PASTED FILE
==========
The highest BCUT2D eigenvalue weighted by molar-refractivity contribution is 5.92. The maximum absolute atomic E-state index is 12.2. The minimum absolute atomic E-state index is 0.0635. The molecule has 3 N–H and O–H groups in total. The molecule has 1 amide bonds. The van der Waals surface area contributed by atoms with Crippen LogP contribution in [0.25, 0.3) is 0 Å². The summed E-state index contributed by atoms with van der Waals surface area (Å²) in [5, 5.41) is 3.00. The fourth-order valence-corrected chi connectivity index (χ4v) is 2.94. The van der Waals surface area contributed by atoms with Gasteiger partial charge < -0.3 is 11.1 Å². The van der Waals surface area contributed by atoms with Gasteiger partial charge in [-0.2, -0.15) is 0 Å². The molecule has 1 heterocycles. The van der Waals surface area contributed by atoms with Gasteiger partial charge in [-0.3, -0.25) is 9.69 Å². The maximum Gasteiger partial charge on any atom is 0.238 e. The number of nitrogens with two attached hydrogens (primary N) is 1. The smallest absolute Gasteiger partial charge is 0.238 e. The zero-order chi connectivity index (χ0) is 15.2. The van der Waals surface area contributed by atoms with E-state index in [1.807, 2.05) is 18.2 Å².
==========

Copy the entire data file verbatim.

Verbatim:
The highest BCUT2D eigenvalue weighted by molar-refractivity contribution is 5.92. The maximum absolute atomic E-state index is 12.2. The minimum absolute atomic E-state index is 0.0635. The molecule has 3 N–H and O–H groups in total. The molecule has 1 amide bonds. The van der Waals surface area contributed by atoms with Crippen LogP contribution in [0.25, 0.3) is 0 Å². The summed E-state index contributed by atoms with van der Waals surface area (Å²) in [5, 5.41) is 3.00. The fourth-order valence-corrected chi connectivity index (χ4v) is 2.94. The van der Waals surface area contributed by atoms with Gasteiger partial charge < -0.3 is 11.1 Å². The van der Waals surface area contributed by atoms with Gasteiger partial charge in [-0.2, -0.15) is 0 Å². The molecule has 1 heterocycles. The van der Waals surface area contributed by atoms with Gasteiger partial charge in [-0.3, -0.25) is 9.69 Å². The maximum Gasteiger partial charge on any atom is 0.238 e. The number of nitrogens with two attached hydrogens (primary N) is 1. The smallest absolute Gasteiger partial charge is 0.238 e. The zero-order chi connectivity index (χ0) is 15.2. The van der Waals surface area contributed by atoms with E-state index in [1.807, 2.05) is 18.2 Å².